Thiel eventually figured out a way to get even with his persecutors. He bulked up by lifting weights, and found a circle of friends who were similarly outside the hedonistic mainstream. He joined the College Republicans and discovered the libertarian writings of Ayn Rand. He co-founded a combative conservative monthly, The Stanford Review, which ripped into the liberal consensus on campus. A typical Review diatribe denounced a faculty plan to add nonwhite authors to a course on Western culture. Another railed against supposedly Marxist professors—years later, Thiel would insist that universities were “as corrupt as the Catholic Church of 500 years ago.” His provocations were especially caustic, one imagines, because they came from a place of pain. Hard-edged conservatism was not just an undergraduate game. It was a survival strategy.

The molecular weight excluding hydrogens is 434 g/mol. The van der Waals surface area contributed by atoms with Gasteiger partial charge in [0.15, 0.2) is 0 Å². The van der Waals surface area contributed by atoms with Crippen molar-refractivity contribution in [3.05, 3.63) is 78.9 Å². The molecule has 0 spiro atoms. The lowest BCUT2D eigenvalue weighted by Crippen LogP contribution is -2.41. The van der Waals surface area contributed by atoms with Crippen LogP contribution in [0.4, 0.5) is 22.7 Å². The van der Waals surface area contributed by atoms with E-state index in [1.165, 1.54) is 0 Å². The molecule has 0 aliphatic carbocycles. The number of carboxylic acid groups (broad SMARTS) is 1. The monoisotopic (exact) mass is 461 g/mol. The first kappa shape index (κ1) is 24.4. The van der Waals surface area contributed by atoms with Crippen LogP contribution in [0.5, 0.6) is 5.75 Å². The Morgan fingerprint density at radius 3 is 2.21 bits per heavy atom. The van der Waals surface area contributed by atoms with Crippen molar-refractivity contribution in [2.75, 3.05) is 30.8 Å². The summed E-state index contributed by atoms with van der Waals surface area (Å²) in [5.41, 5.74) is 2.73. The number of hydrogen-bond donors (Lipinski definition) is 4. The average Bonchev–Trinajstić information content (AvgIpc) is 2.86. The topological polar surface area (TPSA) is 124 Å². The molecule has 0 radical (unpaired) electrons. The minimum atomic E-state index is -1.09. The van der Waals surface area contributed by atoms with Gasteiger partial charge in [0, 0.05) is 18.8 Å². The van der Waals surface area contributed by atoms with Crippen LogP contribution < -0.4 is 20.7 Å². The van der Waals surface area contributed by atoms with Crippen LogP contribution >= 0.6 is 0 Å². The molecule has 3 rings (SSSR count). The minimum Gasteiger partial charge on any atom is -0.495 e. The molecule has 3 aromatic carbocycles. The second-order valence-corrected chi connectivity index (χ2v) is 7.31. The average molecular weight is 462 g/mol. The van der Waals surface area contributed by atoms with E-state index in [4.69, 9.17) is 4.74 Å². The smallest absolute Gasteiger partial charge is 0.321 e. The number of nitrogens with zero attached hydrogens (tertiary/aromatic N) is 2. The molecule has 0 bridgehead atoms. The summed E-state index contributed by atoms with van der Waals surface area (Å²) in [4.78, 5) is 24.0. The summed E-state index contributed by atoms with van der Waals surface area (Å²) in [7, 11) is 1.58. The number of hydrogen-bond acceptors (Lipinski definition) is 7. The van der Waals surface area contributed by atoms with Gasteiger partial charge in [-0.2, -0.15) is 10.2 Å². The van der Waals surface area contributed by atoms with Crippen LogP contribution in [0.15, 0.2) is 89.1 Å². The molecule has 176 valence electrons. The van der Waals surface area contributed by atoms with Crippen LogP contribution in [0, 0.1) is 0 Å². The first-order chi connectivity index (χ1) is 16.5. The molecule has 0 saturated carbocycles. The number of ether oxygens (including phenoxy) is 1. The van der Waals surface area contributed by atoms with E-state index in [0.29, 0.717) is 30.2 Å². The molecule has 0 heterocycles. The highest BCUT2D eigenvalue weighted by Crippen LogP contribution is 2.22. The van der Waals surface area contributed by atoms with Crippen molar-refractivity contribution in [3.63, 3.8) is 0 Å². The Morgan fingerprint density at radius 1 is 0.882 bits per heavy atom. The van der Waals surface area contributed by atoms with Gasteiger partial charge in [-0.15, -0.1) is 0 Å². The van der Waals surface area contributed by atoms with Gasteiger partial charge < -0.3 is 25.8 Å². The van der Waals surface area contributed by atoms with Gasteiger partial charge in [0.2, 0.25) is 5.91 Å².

Thiel’s conservative awakening converged with a subtler discovery. He came under the influence of the Stanford philosopher René Girard, who placed the imitative instinct at the center of human behavior. In Girard’s telling, imitation generated conflict, as people fought for the same things—the same jobs, schools, and material possessions—even though such trophies would fail to make them happier. Life, Thiel eventually would come to realize, could be cast as a struggle to escape the false siren of copycat cravings. To be free, you had to carve your own path. You had to be a contrarian.